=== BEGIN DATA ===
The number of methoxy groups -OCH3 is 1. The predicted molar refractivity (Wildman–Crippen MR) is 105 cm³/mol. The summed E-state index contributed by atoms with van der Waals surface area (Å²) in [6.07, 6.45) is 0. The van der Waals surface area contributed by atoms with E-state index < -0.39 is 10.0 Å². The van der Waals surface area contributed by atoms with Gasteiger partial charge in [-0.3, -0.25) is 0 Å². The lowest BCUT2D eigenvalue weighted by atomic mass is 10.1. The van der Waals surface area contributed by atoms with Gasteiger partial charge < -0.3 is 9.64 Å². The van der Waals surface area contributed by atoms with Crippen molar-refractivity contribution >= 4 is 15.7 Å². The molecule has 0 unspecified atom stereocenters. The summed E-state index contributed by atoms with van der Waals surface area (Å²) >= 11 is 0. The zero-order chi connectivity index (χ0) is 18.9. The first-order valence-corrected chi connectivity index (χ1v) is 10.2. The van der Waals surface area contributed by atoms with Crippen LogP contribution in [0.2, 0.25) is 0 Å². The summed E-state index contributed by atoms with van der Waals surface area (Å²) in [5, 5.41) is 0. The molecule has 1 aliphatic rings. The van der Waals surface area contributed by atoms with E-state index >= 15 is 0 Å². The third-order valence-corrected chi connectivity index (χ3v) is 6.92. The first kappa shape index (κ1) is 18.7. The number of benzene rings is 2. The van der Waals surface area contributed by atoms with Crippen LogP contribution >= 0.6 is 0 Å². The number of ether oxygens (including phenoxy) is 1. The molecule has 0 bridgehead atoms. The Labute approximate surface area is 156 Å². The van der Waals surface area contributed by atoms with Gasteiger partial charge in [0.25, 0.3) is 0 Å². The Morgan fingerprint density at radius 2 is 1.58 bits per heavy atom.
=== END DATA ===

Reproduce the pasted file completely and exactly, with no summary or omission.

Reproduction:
The number of methoxy groups -OCH3 is 1. The predicted molar refractivity (Wildman–Crippen MR) is 105 cm³/mol. The summed E-state index contributed by atoms with van der Waals surface area (Å²) in [6.07, 6.45) is 0. The van der Waals surface area contributed by atoms with E-state index < -0.39 is 10.0 Å². The van der Waals surface area contributed by atoms with Gasteiger partial charge in [-0.3, -0.25) is 0 Å². The lowest BCUT2D eigenvalue weighted by atomic mass is 10.1. The van der Waals surface area contributed by atoms with Gasteiger partial charge < -0.3 is 9.64 Å². The van der Waals surface area contributed by atoms with Crippen molar-refractivity contribution >= 4 is 15.7 Å². The molecule has 0 unspecified atom stereocenters. The summed E-state index contributed by atoms with van der Waals surface area (Å²) >= 11 is 0. The zero-order chi connectivity index (χ0) is 18.9. The first-order valence-corrected chi connectivity index (χ1v) is 10.2. The van der Waals surface area contributed by atoms with Crippen LogP contribution in [0.2, 0.25) is 0 Å². The summed E-state index contributed by atoms with van der Waals surface area (Å²) in [5, 5.41) is 0. The molecule has 1 aliphatic rings. The van der Waals surface area contributed by atoms with E-state index >= 15 is 0 Å². The third-order valence-corrected chi connectivity index (χ3v) is 6.92. The first kappa shape index (κ1) is 18.7. The number of benzene rings is 2. The van der Waals surface area contributed by atoms with Crippen LogP contribution >= 0.6 is 0 Å². The number of ether oxygens (including phenoxy) is 1. The molecule has 0 bridgehead atoms. The Labute approximate surface area is 156 Å². The van der Waals surface area contributed by atoms with Gasteiger partial charge in [0.25, 0.3) is 0 Å². The Morgan fingerprint density at radius 2 is 1.58 bits per heavy atom.